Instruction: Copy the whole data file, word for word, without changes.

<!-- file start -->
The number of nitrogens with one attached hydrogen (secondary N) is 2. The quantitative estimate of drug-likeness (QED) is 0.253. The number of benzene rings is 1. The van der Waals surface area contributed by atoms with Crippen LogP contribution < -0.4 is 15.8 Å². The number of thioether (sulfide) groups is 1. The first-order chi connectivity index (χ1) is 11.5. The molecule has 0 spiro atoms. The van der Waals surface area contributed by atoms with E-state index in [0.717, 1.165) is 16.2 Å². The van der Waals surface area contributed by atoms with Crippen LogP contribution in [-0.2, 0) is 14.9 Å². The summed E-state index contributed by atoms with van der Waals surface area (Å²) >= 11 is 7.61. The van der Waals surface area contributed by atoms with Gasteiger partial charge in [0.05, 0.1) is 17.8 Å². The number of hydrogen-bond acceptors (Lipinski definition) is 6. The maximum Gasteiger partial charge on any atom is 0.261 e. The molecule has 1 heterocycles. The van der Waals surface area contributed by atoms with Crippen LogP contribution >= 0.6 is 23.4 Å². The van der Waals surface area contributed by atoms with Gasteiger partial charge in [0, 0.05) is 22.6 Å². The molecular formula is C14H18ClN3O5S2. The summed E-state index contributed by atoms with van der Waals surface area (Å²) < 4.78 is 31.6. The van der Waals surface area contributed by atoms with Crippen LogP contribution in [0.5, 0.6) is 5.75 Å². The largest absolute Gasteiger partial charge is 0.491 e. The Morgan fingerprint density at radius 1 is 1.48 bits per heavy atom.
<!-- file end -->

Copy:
The number of nitrogens with one attached hydrogen (secondary N) is 2. The quantitative estimate of drug-likeness (QED) is 0.253. The number of benzene rings is 1. The van der Waals surface area contributed by atoms with Crippen LogP contribution < -0.4 is 15.8 Å². The number of thioether (sulfide) groups is 1. The first-order chi connectivity index (χ1) is 11.5. The molecule has 0 spiro atoms. The van der Waals surface area contributed by atoms with E-state index in [0.717, 1.165) is 16.2 Å². The van der Waals surface area contributed by atoms with Crippen LogP contribution in [-0.2, 0) is 14.9 Å². The summed E-state index contributed by atoms with van der Waals surface area (Å²) >= 11 is 7.61. The van der Waals surface area contributed by atoms with Gasteiger partial charge in [0.05, 0.1) is 17.8 Å². The number of hydrogen-bond acceptors (Lipinski definition) is 6. The maximum Gasteiger partial charge on any atom is 0.261 e. The molecule has 1 heterocycles. The van der Waals surface area contributed by atoms with Crippen LogP contribution >= 0.6 is 23.4 Å². The van der Waals surface area contributed by atoms with Gasteiger partial charge in [0, 0.05) is 22.6 Å². The molecular formula is C14H18ClN3O5S2. The summed E-state index contributed by atoms with van der Waals surface area (Å²) < 4.78 is 31.6. The van der Waals surface area contributed by atoms with Crippen LogP contribution in [0.5, 0.6) is 5.75 Å². The largest absolute Gasteiger partial charge is 0.491 e. The Morgan fingerprint density at radius 1 is 1.48 bits per heavy atom.